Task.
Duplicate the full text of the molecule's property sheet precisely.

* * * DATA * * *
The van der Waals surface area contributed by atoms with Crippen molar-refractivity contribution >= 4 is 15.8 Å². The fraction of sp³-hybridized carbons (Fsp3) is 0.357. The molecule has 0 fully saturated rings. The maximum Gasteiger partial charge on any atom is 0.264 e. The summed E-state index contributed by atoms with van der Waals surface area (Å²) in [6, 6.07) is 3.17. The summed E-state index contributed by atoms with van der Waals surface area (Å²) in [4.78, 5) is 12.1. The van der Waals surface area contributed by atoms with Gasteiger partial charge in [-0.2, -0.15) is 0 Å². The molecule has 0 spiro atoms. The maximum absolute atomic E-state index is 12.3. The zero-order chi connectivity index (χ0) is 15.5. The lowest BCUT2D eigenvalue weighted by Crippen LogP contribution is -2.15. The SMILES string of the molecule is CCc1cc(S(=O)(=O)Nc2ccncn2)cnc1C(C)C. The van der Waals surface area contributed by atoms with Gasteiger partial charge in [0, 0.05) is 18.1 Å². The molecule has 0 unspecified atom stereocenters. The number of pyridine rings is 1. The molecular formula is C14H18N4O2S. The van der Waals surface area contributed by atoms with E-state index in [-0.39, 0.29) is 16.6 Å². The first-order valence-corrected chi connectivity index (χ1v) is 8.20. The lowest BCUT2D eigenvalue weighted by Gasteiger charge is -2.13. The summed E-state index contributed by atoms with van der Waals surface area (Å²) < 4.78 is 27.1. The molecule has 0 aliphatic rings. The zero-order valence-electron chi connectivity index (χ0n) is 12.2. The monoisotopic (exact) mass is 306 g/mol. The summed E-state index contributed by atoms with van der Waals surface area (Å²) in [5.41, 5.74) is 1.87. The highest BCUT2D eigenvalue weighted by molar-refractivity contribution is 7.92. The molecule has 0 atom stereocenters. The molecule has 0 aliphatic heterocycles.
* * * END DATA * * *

The van der Waals surface area contributed by atoms with Crippen molar-refractivity contribution >= 4 is 15.8 Å². The fraction of sp³-hybridized carbons (Fsp3) is 0.357. The molecule has 0 fully saturated rings. The maximum Gasteiger partial charge on any atom is 0.264 e. The summed E-state index contributed by atoms with van der Waals surface area (Å²) in [6, 6.07) is 3.17. The summed E-state index contributed by atoms with van der Waals surface area (Å²) in [4.78, 5) is 12.1. The van der Waals surface area contributed by atoms with Gasteiger partial charge in [-0.2, -0.15) is 0 Å². The molecule has 0 spiro atoms. The maximum absolute atomic E-state index is 12.3. The zero-order chi connectivity index (χ0) is 15.5. The lowest BCUT2D eigenvalue weighted by Crippen LogP contribution is -2.15. The SMILES string of the molecule is CCc1cc(S(=O)(=O)Nc2ccncn2)cnc1C(C)C. The van der Waals surface area contributed by atoms with Gasteiger partial charge in [0, 0.05) is 18.1 Å². The molecule has 0 unspecified atom stereocenters. The number of pyridine rings is 1. The molecular formula is C14H18N4O2S. The van der Waals surface area contributed by atoms with E-state index in [-0.39, 0.29) is 16.6 Å². The first-order valence-corrected chi connectivity index (χ1v) is 8.20. The lowest BCUT2D eigenvalue weighted by Gasteiger charge is -2.13. The summed E-state index contributed by atoms with van der Waals surface area (Å²) < 4.78 is 27.1. The molecule has 0 aliphatic rings. The zero-order valence-electron chi connectivity index (χ0n) is 12.2. The monoisotopic (exact) mass is 306 g/mol. The summed E-state index contributed by atoms with van der Waals surface area (Å²) in [5.41, 5.74) is 1.87. The highest BCUT2D eigenvalue weighted by molar-refractivity contribution is 7.92. The molecule has 0 atom stereocenters. The molecule has 0 aliphatic heterocycles.